With Clinton expected to announce her candidacy for the 2016 presidential nomination, many like the Democrats who voted for Garcia on Tuesday, are looking for a credible populist alternative. Vermont Sen. Bernie Sanders, though technically an independent, has been a dependable critic of the corporatist wing of the Democratic Party, and has said he is considering a primary challenge to Clinton. And former Maryland Gov. Martin O’Malley, who is also exploring a presidential run, has critiqued Clinton’s Wall Street ties. Though formidable politicians, neither is seen as having the star power (or the war chest) to hurt Clinton’s prospects.
The name that gets many national Democrats excited the way Chicago progressives felt about Garcia is Warren. To them, her populist message and demand that the big banks be held accountable for the 2008 financial crisis make her the perfect antidote for business-as-usual Democrats such as Clinton and Emanuel. Indeed, last year, political advocacy group MoveOn.org pledged at least $1 million to kick-start Warren’s campaign.
Even though Warren has said — time and again — that she will not run, her popularity is a consistent drag on Clinton’s reported momentum. While Clinton is leading in the polling over potential GOP opponents, her favorability ratings have now dipped below 50 percent, a first since 2008, according to a Washington Post/ABC News poll released last week. Among left-leaning independents, her approval ratings also slipped, from 84 percent last year to 65 percent today.
Though that decline — which comes at a time when Democrats in Congress are also struggling to rehabilitate their image after last November’s midterm defeats — is likely not solely rooted in affection for Warren, the questions raised by the senator and her supporters persist. And when combined with recent struggles by establishment Democrats, the numbers suggest party members are in the midst of rethinking the future and sorting out rival narratives, said Bruce Buchanan, a political scientist at the University of Texas at Austin who specializes in presidential politics.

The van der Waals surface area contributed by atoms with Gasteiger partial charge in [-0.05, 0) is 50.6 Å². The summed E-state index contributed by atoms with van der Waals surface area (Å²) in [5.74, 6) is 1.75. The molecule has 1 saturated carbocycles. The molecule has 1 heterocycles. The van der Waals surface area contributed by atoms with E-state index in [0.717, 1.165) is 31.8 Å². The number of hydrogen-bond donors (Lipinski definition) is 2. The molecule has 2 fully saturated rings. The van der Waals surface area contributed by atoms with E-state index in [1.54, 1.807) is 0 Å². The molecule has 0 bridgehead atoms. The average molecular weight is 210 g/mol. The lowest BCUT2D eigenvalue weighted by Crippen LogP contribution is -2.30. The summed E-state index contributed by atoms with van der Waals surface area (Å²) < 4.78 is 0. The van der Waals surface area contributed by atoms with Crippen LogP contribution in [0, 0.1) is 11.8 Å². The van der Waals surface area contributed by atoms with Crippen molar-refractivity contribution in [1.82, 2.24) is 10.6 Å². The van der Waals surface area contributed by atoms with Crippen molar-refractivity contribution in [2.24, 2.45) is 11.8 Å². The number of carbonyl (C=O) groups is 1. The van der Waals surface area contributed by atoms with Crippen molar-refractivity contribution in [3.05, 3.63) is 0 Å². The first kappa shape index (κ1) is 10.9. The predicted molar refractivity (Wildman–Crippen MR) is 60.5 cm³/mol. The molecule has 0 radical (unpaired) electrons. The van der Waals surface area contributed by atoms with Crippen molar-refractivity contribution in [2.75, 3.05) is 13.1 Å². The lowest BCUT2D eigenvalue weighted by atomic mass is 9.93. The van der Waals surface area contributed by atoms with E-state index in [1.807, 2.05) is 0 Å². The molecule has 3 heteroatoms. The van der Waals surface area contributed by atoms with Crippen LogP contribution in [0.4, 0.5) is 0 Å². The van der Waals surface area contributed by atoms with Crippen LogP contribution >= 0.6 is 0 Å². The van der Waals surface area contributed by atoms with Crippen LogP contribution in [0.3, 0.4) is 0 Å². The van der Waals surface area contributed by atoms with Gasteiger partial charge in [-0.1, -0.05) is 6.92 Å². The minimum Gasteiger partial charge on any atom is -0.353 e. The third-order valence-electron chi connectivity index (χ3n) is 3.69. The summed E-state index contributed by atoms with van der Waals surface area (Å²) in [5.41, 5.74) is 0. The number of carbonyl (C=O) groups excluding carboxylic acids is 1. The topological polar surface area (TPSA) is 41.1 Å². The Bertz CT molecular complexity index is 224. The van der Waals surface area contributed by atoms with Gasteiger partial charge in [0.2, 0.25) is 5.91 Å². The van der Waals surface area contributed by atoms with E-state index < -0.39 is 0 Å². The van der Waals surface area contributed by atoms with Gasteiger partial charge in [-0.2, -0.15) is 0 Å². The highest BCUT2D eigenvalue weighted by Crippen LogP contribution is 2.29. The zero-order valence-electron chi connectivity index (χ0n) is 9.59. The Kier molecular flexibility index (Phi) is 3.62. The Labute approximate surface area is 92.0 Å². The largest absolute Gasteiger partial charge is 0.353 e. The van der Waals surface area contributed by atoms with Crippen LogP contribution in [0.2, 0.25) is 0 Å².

“There’s a growing sense among some Democrats that maybe it’s time that we move beyond the Clintons,” said Buchanan. “There is now an opportunity for someone to complete with Hillary and to press her about why she wants to run. Right now she hasn’t said anything. She’s just been anointed.”
But the flip side to every spirited debate about political ideology is the cold, hard issue of campaign money. Priorities USA Action, an independent expenditure PAC originally founded to help Obama’s 2012 re-election bid, has now pledged to raise more than $1 billion for the Clinton campaign. This is seen as a big, green warning shot to any potential Clinton rivals.
However, as the Chicago mayoral race suggested, while big money makes an impact, it does not guarantee an automatic coronation. After all, Emanuel outspent Garcia 8 to 1 before February’s first round of voting and still could not net 50 percent of the vote.
Kent Redfield, a political scientist at the University of Illinois in Springfield who specializes in campaign spending, said that voters are increasingly looking for “something real,” making it more difficult to get a consensus candidate who can speak to everyone in their party.
“You still have to connect with voters in terms of energizing them to turn out,” he said. “It doesn’t matter how much you spend if people have quit listening to you.”